Friday, September 6, 2013
September 6 - Marquis de Lafayette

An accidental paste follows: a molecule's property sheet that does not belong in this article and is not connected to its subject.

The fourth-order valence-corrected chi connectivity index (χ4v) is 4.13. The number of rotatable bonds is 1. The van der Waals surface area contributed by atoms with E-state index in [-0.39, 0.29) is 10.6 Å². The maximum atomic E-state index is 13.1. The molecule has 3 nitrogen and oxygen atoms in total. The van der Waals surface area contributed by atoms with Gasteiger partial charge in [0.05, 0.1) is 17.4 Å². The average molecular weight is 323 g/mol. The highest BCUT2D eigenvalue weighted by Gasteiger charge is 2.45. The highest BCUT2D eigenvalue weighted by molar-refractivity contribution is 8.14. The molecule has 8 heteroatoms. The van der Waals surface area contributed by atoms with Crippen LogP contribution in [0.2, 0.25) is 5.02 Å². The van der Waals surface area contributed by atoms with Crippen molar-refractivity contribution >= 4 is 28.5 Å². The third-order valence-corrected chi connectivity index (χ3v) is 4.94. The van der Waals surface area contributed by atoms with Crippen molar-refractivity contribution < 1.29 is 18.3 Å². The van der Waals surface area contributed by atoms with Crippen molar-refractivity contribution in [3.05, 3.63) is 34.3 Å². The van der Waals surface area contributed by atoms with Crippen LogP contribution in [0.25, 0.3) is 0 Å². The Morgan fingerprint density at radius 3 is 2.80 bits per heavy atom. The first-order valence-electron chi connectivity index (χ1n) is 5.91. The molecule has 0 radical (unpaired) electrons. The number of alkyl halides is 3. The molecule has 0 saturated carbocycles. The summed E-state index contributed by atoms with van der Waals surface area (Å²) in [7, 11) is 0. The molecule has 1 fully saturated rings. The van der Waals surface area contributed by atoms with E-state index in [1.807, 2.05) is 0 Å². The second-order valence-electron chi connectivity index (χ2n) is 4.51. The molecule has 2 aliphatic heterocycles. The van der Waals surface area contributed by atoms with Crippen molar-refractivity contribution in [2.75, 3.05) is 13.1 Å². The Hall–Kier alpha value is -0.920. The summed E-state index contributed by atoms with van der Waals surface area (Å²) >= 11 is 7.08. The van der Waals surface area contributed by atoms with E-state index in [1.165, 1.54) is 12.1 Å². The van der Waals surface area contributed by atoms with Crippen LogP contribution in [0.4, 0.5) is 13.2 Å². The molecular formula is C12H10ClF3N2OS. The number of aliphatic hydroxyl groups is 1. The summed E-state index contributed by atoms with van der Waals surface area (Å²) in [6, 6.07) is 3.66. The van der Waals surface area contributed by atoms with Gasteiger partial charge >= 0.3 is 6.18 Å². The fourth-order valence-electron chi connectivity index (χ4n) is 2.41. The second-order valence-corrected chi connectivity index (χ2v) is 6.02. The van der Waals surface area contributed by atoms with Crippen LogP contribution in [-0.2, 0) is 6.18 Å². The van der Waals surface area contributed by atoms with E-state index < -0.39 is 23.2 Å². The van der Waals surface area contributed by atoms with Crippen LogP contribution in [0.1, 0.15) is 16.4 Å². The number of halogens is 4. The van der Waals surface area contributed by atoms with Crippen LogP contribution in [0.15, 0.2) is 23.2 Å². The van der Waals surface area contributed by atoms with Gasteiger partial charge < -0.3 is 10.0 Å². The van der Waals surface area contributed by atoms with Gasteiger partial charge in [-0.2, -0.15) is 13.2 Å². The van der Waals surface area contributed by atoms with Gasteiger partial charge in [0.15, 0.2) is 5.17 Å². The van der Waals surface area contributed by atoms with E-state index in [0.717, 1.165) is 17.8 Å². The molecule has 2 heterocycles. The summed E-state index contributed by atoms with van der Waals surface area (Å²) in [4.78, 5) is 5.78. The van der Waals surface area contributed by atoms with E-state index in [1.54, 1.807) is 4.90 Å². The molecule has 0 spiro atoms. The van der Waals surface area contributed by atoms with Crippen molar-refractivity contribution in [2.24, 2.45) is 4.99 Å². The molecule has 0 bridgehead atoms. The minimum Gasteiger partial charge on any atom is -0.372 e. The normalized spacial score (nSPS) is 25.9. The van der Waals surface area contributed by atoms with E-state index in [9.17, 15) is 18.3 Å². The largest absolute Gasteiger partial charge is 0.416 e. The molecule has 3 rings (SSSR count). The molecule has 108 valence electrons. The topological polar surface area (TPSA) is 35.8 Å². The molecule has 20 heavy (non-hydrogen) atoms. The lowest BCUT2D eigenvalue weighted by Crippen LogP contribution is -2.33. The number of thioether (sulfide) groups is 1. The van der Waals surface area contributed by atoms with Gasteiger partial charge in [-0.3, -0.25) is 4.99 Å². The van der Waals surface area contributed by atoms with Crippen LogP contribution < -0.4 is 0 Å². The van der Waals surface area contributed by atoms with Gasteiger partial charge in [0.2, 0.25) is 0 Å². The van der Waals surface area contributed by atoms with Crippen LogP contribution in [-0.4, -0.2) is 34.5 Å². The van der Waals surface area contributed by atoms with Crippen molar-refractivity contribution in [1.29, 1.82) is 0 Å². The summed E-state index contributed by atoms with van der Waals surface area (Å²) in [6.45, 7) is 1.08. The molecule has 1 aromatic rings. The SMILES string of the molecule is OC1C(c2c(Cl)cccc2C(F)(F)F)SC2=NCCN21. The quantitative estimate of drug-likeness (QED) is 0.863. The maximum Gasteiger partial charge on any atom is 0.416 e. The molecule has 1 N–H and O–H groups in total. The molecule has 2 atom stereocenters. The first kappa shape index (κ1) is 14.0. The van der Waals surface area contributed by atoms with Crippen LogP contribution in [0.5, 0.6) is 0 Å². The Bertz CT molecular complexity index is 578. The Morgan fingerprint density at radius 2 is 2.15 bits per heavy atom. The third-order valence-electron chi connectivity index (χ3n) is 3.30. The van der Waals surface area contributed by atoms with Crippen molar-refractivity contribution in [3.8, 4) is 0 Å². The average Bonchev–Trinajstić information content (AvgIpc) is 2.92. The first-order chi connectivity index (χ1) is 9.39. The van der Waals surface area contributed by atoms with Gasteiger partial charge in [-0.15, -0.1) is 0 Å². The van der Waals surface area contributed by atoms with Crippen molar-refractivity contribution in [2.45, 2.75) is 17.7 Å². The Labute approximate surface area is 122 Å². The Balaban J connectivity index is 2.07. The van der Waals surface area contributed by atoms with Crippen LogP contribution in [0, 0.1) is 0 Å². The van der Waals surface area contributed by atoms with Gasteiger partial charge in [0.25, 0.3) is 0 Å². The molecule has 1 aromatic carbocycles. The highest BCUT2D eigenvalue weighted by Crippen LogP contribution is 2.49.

The Marquis de Lafayette was born Marie-Joseph Paul Yves Roch Gilbert du Motier on September 6, 1757, in Auvergne, in south central France. At age 13 he became a wealthy orphan. In 1775, he supported the cause of the American Revolution and joined efforts to help the colonials fight France’s major enemy, England. When the Continental Congress could not pay for his voyage, he bought a ship, La Victoire, instead. King Louis XVI forbade him to leave France, and the British ambassador ordered seizure of his ship at Bordeaux. But in April 1777, disguised as a woman, he sailed for America, leaving behind his pregnant wife. To avoid possible arrest in the West Indies, he bought the ship’s entire cargo and sailed directly to an island off South Carolina’s coast. He served as a major-general in the Continental Army under Gen. Washington, was wounded in the Battle of Brandywine, served in the Battle of Rhode Island, and in 1781 blocked Cornwallis’ troops at the Battle of Yorktown while Continental armies prepared to battle the British to defeat.